A set of five proposals before the Alaska Board of Fisheries has stirred up some controversy between Cook Inlet commercial fisherman and Mat-Su Valley sport fishermen. Officials with the City of Homer decided this week to official take sides.
The Alaska Board of Fisheries meeting is still a couple of weeks away but the war of words is heating up.
Frank Mullen was one of a handful of Cook Inlet drift fishermen who testified before the Homer City Council Monday night. Mullen has been fishing Cook Inlet for 50 years. He says sport-fishing advocates from the Matanuska-Susitna Borough are pushing the Board of Fish agenda.
At the heart of the argument are five proposals affect Area 1, traditional drift fishing grounds that stretch from Anchor Point north to the southern tip of Kalgin Island. They would add significant new restrictions to the Central District Drift Gillnet Fishery Management Plan – things like shortening fishing periods, shrinking the fishing grounds and forcing the drift fleet to choose one of two specific fisheries between July 19th and August 10th.
One of the proposals calls for language in the plan to be amended to “provide subsistence users and personal use dipnetters a reasonable opportunity to harvest the salmon resource.” The proposal accuses the Department of Fish and Game of prioritizing “excessive” harvest buy the drift gillnet fleet.
All of the proposals came from the Matanuska Valley Fish and Game Advisory Committee and all of them express concern over future salmon runs in the Susitna and Yentna River systems.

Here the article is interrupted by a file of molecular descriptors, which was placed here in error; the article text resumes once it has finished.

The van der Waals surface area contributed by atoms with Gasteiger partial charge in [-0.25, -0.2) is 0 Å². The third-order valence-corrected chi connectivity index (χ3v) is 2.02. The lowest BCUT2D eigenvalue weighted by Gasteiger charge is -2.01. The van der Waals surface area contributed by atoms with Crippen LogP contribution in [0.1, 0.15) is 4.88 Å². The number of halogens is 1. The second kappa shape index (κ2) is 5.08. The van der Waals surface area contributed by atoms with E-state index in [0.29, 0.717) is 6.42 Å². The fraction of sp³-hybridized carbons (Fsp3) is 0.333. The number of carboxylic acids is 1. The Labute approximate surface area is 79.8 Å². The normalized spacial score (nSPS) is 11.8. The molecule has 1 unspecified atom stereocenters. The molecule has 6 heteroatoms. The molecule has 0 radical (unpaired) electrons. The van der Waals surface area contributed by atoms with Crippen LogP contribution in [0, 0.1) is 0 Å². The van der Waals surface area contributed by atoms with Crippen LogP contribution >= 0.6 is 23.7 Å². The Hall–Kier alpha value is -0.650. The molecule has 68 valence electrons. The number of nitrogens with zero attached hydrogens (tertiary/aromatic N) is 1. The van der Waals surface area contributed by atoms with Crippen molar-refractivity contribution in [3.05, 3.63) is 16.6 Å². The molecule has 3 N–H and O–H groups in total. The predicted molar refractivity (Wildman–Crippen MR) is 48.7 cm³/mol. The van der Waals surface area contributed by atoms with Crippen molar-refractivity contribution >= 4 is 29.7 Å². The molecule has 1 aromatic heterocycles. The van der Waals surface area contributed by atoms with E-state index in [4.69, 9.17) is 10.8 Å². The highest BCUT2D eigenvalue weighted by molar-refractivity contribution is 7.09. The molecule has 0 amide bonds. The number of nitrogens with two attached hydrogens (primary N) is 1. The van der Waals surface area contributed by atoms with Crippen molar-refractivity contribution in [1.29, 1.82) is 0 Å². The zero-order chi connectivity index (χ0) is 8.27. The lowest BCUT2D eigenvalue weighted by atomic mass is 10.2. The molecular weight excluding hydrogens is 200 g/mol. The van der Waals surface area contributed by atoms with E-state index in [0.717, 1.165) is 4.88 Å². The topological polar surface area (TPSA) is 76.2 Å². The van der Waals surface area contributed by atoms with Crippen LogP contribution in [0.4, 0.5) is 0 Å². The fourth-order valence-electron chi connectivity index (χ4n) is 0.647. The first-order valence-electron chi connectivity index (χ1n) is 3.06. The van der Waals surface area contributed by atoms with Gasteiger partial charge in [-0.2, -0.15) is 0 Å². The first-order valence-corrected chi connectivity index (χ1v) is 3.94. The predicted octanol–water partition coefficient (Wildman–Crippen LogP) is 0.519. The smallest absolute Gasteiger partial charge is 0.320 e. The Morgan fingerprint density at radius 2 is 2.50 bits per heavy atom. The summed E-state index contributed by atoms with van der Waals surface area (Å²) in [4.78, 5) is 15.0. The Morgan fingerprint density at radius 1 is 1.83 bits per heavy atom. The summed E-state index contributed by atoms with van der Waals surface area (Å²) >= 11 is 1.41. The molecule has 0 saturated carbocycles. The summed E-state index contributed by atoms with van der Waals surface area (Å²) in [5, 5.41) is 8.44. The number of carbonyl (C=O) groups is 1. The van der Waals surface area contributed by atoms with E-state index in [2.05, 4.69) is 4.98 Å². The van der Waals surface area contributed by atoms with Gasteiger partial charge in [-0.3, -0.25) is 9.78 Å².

Rick Oldham is another long-time drift fisherman, one of more than 200 permit-holders in Homer.
"I just get the feeling that you ought to stick a fork in me if they go though with these proposals," said Oldham.
And the Homer City Council did decide to take a stand with the fishermen, in the form of a resolution officially opposing the five Board of Fish proposals.
The resolution says that the five propositions would effectively close Area 1 to commercial fishing. And that could force the Homer fleet to other communities, depriving Homer businesses of revenue, taking away local jobs and affecting the bottom line of the city-owned facilities at the Homer harbor.
The council passed the resolution by a unanimous vote.
Homer City Manager Walt Wrede suggested that the city council send a representative to Anchorage later this month to attend the Fish Board meeting in person. The council also instructed Wrede to inquire with the cities of Kenai and Soldotna to see if they would be interested in supporting Homer’s position.
The Board of Fisheries is set to meet in Anchorage January 31st.